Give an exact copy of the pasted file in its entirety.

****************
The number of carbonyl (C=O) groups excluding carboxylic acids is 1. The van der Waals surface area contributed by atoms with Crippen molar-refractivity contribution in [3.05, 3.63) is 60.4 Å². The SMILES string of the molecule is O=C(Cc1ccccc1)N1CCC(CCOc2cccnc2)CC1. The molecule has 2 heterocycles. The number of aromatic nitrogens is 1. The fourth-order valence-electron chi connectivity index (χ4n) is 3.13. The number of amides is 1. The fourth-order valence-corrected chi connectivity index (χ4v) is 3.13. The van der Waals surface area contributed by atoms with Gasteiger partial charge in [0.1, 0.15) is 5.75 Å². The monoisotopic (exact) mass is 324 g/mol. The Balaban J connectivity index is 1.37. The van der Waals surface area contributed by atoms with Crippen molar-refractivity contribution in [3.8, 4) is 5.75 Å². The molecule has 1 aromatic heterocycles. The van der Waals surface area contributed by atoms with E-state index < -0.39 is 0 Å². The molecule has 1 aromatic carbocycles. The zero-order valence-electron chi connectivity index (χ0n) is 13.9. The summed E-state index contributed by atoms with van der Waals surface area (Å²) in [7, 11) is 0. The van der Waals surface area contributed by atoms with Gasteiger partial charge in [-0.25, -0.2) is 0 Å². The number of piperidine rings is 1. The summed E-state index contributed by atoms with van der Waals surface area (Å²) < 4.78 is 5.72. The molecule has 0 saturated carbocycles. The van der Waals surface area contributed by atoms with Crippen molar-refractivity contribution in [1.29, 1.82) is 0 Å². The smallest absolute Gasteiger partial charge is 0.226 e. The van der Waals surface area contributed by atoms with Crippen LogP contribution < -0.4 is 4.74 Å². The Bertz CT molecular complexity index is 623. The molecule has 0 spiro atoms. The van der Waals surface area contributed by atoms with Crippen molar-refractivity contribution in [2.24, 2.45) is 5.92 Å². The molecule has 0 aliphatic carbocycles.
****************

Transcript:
The number of carbonyl (C=O) groups excluding carboxylic acids is 1. The van der Waals surface area contributed by atoms with Crippen molar-refractivity contribution in [3.05, 3.63) is 60.4 Å². The SMILES string of the molecule is O=C(Cc1ccccc1)N1CCC(CCOc2cccnc2)CC1. The molecule has 2 heterocycles. The number of aromatic nitrogens is 1. The fourth-order valence-electron chi connectivity index (χ4n) is 3.13. The number of amides is 1. The fourth-order valence-corrected chi connectivity index (χ4v) is 3.13. The van der Waals surface area contributed by atoms with Gasteiger partial charge in [0.1, 0.15) is 5.75 Å². The monoisotopic (exact) mass is 324 g/mol. The Balaban J connectivity index is 1.37. The van der Waals surface area contributed by atoms with Crippen molar-refractivity contribution in [3.8, 4) is 5.75 Å². The molecule has 1 aromatic heterocycles. The van der Waals surface area contributed by atoms with E-state index < -0.39 is 0 Å². The molecule has 1 aromatic carbocycles. The zero-order valence-electron chi connectivity index (χ0n) is 13.9. The summed E-state index contributed by atoms with van der Waals surface area (Å²) in [7, 11) is 0. The van der Waals surface area contributed by atoms with Gasteiger partial charge in [-0.25, -0.2) is 0 Å². The number of piperidine rings is 1. The summed E-state index contributed by atoms with van der Waals surface area (Å²) < 4.78 is 5.72. The molecule has 0 saturated carbocycles. The van der Waals surface area contributed by atoms with Crippen molar-refractivity contribution in [1.29, 1.82) is 0 Å². The smallest absolute Gasteiger partial charge is 0.226 e. The van der Waals surface area contributed by atoms with Crippen LogP contribution < -0.4 is 4.74 Å². The Bertz CT molecular complexity index is 623. The molecule has 0 spiro atoms. The van der Waals surface area contributed by atoms with Crippen molar-refractivity contribution in [2.24, 2.45) is 5.92 Å². The molecule has 0 aliphatic carbocycles.